The Water Below

IMG-0686If we’ve ever lived in homes dependent upon well water, we’re quite aware of the importance of the aquifer, the permeable rock which lays below ground, unseen and invisible, and which  holds the key to existence above the several layers of soil that serve to hide it. Ideally, the aquifer never runs dry, and continues to faithfully and dependently serve fresh, cool waters on demand. While we can’t control the flow of the water below, we can control its flow at the surface, turning it off and on at several junctures along the line.

Our emotions flow freely in much the same fashion as water through the aquifer, although for some, the water isn’t pristine or toxin free. To make matters more troublesome, our emotional “plumbing” may not function as we wish it would, allowing impure and polluted “water” to surface at times in our lives, especially when we are ill-prepared to deal with it. As for me, I always feel the presence of the water flowing underground, and am keenly aware of that which has tainted it. Instead of finding a way to purify it, I continue to let it flow unabated, while doing my best to keep it from flowing at the surface. The energy required to accomplish this can be draining, even exhausting. I remain puzzled at times, unsure if my focus should be on cleaning the water or preventing it from flowing, at times unable to do either well. This may be my life’s work, and I am at peace with that thought.

In the worst of times, I feel imprisoned by the idea of what I have to feel, as allowing myself to feel completely is akin to letting toxic waters flow freely where others can see. I question what I’m afraid of; am I afraid others will see who I really am, and all that I’ve endured? And then what? Will they be afraid of drawing close to me? Then there is the consideration of my professional life. Who I’m expected to be and who I’m known to be. The real me lies just beneath the surface, in those troubled waters I so valiantly struggle to hold back with valves and faucets that are in part damaged or worn out.

I’ve seen and read numerous stories of alcoholics and drug addicts and know what we have in common. We’re searching for something to help us escape the prison of pain that we feel. We at times drown in our own poisonous emotions. Or we may believe we’re strong and beyond the reach of the past we haven’t fully dealt with. Regardless of the lies we may tell ourselves, we desire to be soothed. The drink or the drug cradles us and tells us it will be okay, and whatever love we’ve missed out on as children is replaced by the comfort of addiction, of knowing the bottle will still be on the shelf when we get home or the pills will still be in the drawer the next time we open it. What love we never received as children may cause us to deny our adult selves the love we richly deserve. Round and round we go if we don’t consciously choose to jump off the carousel.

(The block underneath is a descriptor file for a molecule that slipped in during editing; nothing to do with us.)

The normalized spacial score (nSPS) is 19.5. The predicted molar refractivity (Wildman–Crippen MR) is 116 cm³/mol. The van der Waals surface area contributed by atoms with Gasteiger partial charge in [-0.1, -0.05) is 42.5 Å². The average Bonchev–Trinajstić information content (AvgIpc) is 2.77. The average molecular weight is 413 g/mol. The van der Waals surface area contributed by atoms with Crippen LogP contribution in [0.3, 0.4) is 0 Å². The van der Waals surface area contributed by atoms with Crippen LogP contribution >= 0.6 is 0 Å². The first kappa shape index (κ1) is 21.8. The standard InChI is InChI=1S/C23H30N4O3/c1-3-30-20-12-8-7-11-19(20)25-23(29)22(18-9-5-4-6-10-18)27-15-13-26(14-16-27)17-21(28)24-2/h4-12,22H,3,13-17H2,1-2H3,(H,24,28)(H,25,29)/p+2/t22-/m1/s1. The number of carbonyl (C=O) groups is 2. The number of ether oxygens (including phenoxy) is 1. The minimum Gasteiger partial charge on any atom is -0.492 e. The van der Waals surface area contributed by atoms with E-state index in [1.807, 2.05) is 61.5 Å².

I didn’t write this to make the reader feel bad or to make me feel better. How we respond to what has happened in our lives is up to us. We can seek to purify the water below or let it run its course. If what I’ve written makes you think more clearly about your own circumstances than I’ve done nothing more than hold a mirror up to you. May that same mirror be one you reflect on as you strive to become the best version of yourself.

Author: Separated From The Flock

Writer. Parent. Survivor of childhood trauma and cult control (Jehovah's Witness) with a profound belief in the triumph of the human spirit.

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